It was one of those gems of nights when Caliph8 was DJing and experimental and noise were on the program at Limbo, the quaking new midnight gallery at Poblacion, when Sherlaine Yap, model and artist, offered me a custom cocktail from a clandestine Coke bottle. (This kind gesture of booze offering will prove to be a recurring theme, as I find myself leaving Casa Yap some months later with Iichiko shochu from Japan in tow.)
“I’m good,” I said, convincing myself that I’m here for the art, not the alcohol, interchangeable they may be depending on the context.
I first met Sherlaine at the Proudrace campaign and lookbook shoot photographed by Paolo Crodua, the fated one that made it to the pages of Vogue Italia. Sherlaine was a pleasant sight, a buzz cut beauty in Proudrace’s SS18 pedal pusher trunks, back when I wasn’t yet acquainted with her art.
Fast forward to Limbo, Sherlaine and I got to talking about a common interest: zines and small presses. She told me about her experience working with Bad Student, the design studio that flourished from the acquisition of a second-hand Riso machine. I was delighted to have been schooled on how Riso works. We swapped convictions on the urgency of independent publishing, and the unreplicable aura housed in the tactility of the printed matter.
Then from her tote she whipped out a notebook (one of many, I would discover) that she brings with her everywhere. In it are notes, doodles, and sketches from life. Sherlaine the model is also a skilled illustrator and prolific chronicler of the day-to-day. Her handmade books are compendiums of spirited drawings of patches of wilderness and flash portraits of strangers coming, waiting, and going.
One Thursday that felt like a Sunday, I dropped in on Sherlaine and we talked about art, dealing with depression, and the curse of the rinsta, while rummaging through matchless Japan grails, including candy-flavored incense and a saké hoard.
JED: How do the drawings come about? And do you have plans on formally showing them publicly?
SHERLAINE: I always bring a small notebook with me. I bring it and try to draw whoever is sitting in front of me. When I’m traveling I just want to sit somewhere and draw. I’ll stare at someone and draw them until they notice and walk away. (Laughs) Lately I got sick of the small space, so I’m bringing my sketchpad around, which is more hassle. I wish I could make more large-scale stuff, more paintings. Even when I was in the psychiatric ward for two weeks, I would draw everyday. I would even smuggle my notebook to bed. As soon as I got out I wanted to publish it.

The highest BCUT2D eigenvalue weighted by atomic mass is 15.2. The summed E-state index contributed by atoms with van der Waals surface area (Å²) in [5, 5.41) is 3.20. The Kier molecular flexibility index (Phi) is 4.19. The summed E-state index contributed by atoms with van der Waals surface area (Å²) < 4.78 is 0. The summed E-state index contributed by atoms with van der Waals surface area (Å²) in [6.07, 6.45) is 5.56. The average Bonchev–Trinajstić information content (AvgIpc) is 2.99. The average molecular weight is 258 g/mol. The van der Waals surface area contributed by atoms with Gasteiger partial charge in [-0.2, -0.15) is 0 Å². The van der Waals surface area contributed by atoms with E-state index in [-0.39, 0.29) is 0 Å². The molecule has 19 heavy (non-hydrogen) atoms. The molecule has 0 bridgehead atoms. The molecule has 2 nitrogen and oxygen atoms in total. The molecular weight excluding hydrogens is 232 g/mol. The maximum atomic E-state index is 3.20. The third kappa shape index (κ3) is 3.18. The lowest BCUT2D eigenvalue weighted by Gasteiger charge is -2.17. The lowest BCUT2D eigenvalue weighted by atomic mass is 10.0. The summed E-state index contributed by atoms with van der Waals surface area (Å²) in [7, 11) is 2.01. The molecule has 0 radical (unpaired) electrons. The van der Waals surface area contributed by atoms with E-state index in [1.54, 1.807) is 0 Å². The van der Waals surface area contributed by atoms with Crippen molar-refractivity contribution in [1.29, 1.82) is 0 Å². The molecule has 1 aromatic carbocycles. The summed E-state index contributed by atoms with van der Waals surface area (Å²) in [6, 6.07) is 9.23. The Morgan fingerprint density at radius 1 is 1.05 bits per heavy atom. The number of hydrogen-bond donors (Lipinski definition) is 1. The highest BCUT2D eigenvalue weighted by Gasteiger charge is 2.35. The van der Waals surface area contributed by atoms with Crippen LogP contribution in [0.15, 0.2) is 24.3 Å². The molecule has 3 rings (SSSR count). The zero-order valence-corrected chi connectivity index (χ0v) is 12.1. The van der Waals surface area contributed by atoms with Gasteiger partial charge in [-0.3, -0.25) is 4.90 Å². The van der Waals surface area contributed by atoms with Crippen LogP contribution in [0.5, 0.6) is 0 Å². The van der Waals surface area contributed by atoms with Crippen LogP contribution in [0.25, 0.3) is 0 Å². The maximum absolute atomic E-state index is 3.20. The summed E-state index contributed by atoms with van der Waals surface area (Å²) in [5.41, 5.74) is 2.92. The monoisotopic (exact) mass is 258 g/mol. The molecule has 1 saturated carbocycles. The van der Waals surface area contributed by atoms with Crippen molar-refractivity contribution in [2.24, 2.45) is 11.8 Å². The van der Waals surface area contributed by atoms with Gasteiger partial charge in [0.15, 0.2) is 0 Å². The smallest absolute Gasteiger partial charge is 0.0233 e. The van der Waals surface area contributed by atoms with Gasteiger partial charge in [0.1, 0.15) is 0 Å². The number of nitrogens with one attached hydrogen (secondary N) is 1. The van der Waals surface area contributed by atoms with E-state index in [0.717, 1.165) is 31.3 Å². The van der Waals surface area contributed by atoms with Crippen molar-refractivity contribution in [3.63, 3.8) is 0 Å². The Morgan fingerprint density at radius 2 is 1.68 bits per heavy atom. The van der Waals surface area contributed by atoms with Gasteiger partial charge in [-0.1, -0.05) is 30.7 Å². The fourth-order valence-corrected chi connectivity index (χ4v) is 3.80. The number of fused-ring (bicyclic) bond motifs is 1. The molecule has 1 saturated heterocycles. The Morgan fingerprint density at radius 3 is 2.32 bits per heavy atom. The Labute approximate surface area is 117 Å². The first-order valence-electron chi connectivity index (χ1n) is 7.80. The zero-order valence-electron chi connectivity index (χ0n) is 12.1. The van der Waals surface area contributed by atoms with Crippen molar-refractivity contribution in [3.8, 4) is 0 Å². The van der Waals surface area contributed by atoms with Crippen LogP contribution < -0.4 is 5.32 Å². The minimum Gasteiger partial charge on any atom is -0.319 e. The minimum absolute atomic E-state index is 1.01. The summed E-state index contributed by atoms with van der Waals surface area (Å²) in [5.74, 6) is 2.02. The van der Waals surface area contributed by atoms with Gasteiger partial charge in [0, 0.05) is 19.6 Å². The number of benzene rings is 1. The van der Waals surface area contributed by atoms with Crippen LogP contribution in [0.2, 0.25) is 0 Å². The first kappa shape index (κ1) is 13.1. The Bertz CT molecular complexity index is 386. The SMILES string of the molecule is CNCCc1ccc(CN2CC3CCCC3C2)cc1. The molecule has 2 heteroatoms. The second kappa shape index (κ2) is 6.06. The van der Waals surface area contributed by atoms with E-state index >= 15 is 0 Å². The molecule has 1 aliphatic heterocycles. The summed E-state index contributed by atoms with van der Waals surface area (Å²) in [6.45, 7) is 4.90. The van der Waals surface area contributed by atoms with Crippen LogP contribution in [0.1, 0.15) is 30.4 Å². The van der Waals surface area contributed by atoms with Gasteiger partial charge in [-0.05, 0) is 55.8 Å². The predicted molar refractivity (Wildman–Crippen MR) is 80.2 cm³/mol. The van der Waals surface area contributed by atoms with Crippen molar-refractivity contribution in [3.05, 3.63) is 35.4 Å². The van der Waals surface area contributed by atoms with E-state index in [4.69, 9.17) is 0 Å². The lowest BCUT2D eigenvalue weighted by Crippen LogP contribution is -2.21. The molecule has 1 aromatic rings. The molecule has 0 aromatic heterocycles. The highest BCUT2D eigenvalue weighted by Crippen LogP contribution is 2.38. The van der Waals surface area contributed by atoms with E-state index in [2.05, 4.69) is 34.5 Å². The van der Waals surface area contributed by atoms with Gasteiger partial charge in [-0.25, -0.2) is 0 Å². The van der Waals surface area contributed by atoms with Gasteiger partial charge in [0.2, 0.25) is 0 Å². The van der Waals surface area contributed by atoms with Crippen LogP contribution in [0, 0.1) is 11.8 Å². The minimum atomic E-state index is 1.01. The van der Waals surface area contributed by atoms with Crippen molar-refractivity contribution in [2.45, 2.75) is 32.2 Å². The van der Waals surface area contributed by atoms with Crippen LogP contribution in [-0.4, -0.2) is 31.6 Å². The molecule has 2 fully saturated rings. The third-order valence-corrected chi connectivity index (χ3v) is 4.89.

JED: What’s your take on the importance of talking about mental health?
SHERLAINE: I don’t mind talking about it. I was in a slump, I was very depressed. When I was in the hospital I was bedridden for two days. I miss the ward. I have friends who also went to the ward who say they miss it, because you don’t have anything to worry about, and you’re a little anxious when you’re out again. What I know now, with all the bad lows and manic highs, that it’s really like that, it goes up and down, and I keep telling myself that whatever happens I’ll be okay. I know my poor heart can only take so much, but whatever happens I’ll be okay! Just keep trucking. If I could talk to my past self about all the crap I went through, I’ll tell myself that. It’s just a weird life phase and you’ll get past it, and just have a little bit more self control.
There’s just so much stuff that could be art everywhere and I enjoy looking at stuff, or just being in a place with people I really enjoy being with.” —Sherlaine Yap
JED: People who know you on your finsta know that you’re very open about everything, and you don’t mind putting it all out there.
SHERLAINE: On my finsta, at least! I just need a random outlet, to post about things that I like or things that I’m doing, or how I’m feeling. If I quit modeling I want to quit Instagram because I hate it how my pictures gets more likes than my doodles. It’s frustrating. And then once you start posting not your face… I hate how it’s so convoluted. People talk shit all the time, all the social justice warriors.
JED: Would you say that you now have a better understanding of how depression works, what gets you in a low mood, and how to avoid it?
SHERLAINE: Right now I’ve been on a good streak. I just try to put in my head to try to expect it, so that when it happens I can catch myself and then I can deal with it.
JED: Can you talk about the art or artists that you like and what inspires you?
SHERLAINE: My mind suddenly blanked with who I’m inspired by and stuff I like. I don’t really have favorite artists. You know how some people can trace their roots back to the very first time they went to a museum and saw a piece of artwork and it stuck forever? For me everything comes and goes in passes and flashes. Everything is handheld, everything is on Instagram. Sometimes I don’t even know the artist’s name anymore, and I only remember the style because it sticks to my head. There’s just so much stuff that could be art everywhere and I enjoy looking at stuff, or just being in a place with people I really enjoy being with.
JED: Do you go on trips a lot? What’s one place you really like?
SHERLAINE: The only time I really get to travel is when my dad has an incentive trip. He’s in the appliances industry so he always has these things were suppliers get a free trip. Sometimes I tag along, like the Japan trip. It was the first time my parents didn’t go and it was just me and my sister on their behalf. First time in Europe was also because of those incentive trips. I like Norway, the people are just so beautiful there! And everyone just loves to stay outside no matter how cold it is, sit out in the sun, have a cigarette and some coffee.
Follow Sherlaine on Instagram: @sherlame
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